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Everything posted by Aelipse

  1. Heya, I've playing with submarines lately (using the fantastic Otter mod by RoverDude), and I found that if I approach the submarine with another vessel and get into the loading range (2.2 km), I get the "vessel is destroyed" message and the submarine is no more. I tested this while having the submarine both at the bottom of the sea and on the surface, and the result is always the same. Is there something I might be doing wrong, or some clever way to prevent this? I am playing on 1.7.3. Thanks!
  2. Thank you for the quick reply! It's weird because some of the parts on my vessel should withstand temperatures over 3000 K, and they too exploded after a rather short while. I am using an older version of the game (1.7.3) and the respective version of your mod, and I am not sure if there have been any changes in this particular regard... or perhaps the additional heating is caused by light from Grannus. Either way, I am unable to find a way around it. Shame. I was so attracted by the notion of visiting the burning shores.
  3. Thank you for this wonderful mod. I have had it installed for a while, but only now have I progressed my career enough to start dipping my toes into it, and I am loving it. I have a question regarding Taranis, the warmest planet in the game. I have performed some test landings near the lava sea using cheats to see if my ship could withstand the extreme heat, and it seems like there is a script that periodically increases the temperature of the parts on the active vessel. I am still not sure as this is not exactly easy to test, but the heating seems to be directly dependent on the altitude above the sea level. Is that the case? I don't want to be delving into a huge, several hundred years long mission only to have my vessel destroyed by a script I don't understand. Thank you!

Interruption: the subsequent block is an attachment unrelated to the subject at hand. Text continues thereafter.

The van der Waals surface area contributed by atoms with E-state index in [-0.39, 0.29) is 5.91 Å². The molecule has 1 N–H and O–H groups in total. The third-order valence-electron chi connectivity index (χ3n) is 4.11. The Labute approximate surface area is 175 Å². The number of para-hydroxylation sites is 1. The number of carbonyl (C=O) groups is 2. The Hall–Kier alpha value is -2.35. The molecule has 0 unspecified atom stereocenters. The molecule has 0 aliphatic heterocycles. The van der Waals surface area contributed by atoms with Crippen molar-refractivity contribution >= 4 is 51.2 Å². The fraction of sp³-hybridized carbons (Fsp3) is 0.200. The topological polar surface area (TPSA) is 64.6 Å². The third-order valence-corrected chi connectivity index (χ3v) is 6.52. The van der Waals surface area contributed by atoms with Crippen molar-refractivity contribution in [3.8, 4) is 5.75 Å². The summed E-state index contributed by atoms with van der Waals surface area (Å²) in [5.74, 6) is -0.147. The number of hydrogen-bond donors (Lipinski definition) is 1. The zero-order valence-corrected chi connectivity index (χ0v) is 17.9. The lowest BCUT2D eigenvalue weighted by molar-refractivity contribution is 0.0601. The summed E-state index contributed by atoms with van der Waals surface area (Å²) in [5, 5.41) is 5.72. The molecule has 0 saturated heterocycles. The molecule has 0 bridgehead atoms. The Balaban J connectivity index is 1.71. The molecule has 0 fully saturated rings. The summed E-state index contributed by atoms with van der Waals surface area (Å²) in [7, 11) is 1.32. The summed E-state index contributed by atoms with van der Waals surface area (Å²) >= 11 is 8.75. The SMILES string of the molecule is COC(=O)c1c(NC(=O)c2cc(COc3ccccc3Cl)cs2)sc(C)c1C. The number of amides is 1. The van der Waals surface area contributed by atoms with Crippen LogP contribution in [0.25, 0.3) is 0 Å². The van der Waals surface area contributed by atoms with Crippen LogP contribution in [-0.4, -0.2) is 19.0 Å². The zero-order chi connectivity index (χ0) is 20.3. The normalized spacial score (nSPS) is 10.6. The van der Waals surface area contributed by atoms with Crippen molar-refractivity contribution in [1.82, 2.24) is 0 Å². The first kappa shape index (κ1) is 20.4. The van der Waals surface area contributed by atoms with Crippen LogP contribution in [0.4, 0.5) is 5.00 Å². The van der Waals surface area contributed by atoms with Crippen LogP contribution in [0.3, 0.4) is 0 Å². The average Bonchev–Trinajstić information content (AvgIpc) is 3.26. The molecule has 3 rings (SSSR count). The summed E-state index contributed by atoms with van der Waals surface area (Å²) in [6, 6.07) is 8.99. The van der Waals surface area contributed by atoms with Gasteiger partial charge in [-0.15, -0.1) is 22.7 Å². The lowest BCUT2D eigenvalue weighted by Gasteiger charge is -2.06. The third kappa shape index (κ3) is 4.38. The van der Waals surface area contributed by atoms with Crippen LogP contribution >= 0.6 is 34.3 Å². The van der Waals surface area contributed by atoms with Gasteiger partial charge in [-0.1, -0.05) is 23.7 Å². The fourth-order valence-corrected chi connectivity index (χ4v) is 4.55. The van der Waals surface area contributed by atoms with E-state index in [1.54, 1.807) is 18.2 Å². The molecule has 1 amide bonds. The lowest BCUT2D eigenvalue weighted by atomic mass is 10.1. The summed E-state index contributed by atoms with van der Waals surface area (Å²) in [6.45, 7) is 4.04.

4. This is my personal opinion based on several hours I spent testing FAR and I am open to objections. I think FAR is far from an "absolutely accurate" aerodynamic model. It does some things better than the stock game, but in other aspects it is actually worse. And here is what i mean by this. 1) Cambering. FAR takes zero account for cambering (the shape of the cross section of the wing), which means that unless you have a positive angle of attack or a positive incidence, your wings produce zero lift. This is unrealistic and the stock game does this actually better, producing lift even if your craft moves in a parallel direction to the plane of your wing surfaces. 2) Ground effect. In reality, the lift coefficient of your lifting surfaces is somewhat higher when you are close above the ground, which does actually help noticeably during take offs and landings by decreasing the stall speed. FAR, as far as I can tell from the tests I did with it, does not take ground effect into account. 3) Take off and landing speed. In reality, a typical airliner is capable of taking off and landing at speed somewhere between 70 m/s and 120 m/s. In FAR, I haven't managed to get into the air at speeds lower than 200 m/s. I performed an exhausting number of test flights - with my crafts, with stock crafts and even with the crafts that came with FAR, and with the exception of the FAR included fighter jet (I cannot recall its name), it was impossible to maintain altitude at speeds below cca 200 m/s, which makes a safe landing of your average SSTO pretty much impossible. The only reason why the FAR fighter jet had a better performance than the other aircraft was because it was equipped with an unrealistic amount of control surfaces. This is not how real aircraft should behave IMHO. 4) In flight stability. Again, all the aircraft I tested, including stock and FAR aircraft, displayed a severe and immersion breaking instability in pitch and yaw directions even close to trans-sonic speeds. Real aircraft do not wobble up and down, FAR aircraft did for me. Perhaps I was doing something wrong, but all the SAS on/off and FAR stability autopilot on/off combinations have been tried with zero effect. 5) Aerodynamic shadow. In reality, if you put the tail wings close to the main wings, the tail wings will be robbed of the stable airflow they need by the wings in front of them and will not function properly, if at all. None of this is to my knowledge simulated by the FAR model. Having said all this, I think your best bet is to install FAR, play with it for a couple of hours, try different types of aircraft, watch their behaviour closely, and then decide whether you prefer the stock model or the FAR one. Neither of them is perfectly realistic, so do not believe people who say otherwise.